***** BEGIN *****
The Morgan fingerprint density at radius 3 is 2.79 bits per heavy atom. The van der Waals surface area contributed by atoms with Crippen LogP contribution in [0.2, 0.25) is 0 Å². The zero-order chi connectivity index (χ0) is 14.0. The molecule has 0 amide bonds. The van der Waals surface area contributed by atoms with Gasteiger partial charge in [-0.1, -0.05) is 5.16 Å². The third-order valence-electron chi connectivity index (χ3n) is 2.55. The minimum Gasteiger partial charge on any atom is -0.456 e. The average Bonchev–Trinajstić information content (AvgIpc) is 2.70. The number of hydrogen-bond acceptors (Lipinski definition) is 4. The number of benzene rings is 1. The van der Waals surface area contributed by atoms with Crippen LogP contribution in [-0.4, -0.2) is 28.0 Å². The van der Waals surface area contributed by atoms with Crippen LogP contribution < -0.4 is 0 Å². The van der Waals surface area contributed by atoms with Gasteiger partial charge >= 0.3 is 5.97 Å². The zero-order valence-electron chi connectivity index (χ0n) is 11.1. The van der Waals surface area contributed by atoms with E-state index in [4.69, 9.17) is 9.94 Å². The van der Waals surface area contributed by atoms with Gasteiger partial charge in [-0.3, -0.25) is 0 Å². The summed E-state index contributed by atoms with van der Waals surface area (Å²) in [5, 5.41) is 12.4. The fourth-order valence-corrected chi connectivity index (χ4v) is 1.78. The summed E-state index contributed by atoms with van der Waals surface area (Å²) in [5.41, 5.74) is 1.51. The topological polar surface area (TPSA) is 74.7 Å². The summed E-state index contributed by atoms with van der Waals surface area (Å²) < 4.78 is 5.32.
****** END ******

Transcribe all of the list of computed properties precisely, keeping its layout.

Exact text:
The Morgan fingerprint density at radius 3 is 2.79 bits per heavy atom. The van der Waals surface area contributed by atoms with Crippen LogP contribution in [0.2, 0.25) is 0 Å². The zero-order chi connectivity index (χ0) is 14.0. The molecule has 0 amide bonds. The van der Waals surface area contributed by atoms with Gasteiger partial charge in [-0.1, -0.05) is 5.16 Å². The third-order valence-electron chi connectivity index (χ3n) is 2.55. The minimum Gasteiger partial charge on any atom is -0.456 e. The average Bonchev–Trinajstić information content (AvgIpc) is 2.70. The number of hydrogen-bond acceptors (Lipinski definition) is 4. The number of benzene rings is 1. The van der Waals surface area contributed by atoms with Crippen LogP contribution in [-0.4, -0.2) is 28.0 Å². The van der Waals surface area contributed by atoms with Crippen LogP contribution < -0.4 is 0 Å². The van der Waals surface area contributed by atoms with Gasteiger partial charge >= 0.3 is 5.97 Å². The zero-order valence-electron chi connectivity index (χ0n) is 11.1. The van der Waals surface area contributed by atoms with E-state index in [4.69, 9.17) is 9.94 Å². The van der Waals surface area contributed by atoms with Gasteiger partial charge in [-0.3, -0.25) is 0 Å². The summed E-state index contributed by atoms with van der Waals surface area (Å²) in [5, 5.41) is 12.4. The fourth-order valence-corrected chi connectivity index (χ4v) is 1.78. The summed E-state index contributed by atoms with van der Waals surface area (Å²) in [5.41, 5.74) is 1.51. The topological polar surface area (TPSA) is 74.7 Å². The summed E-state index contributed by atoms with van der Waals surface area (Å²) < 4.78 is 5.32.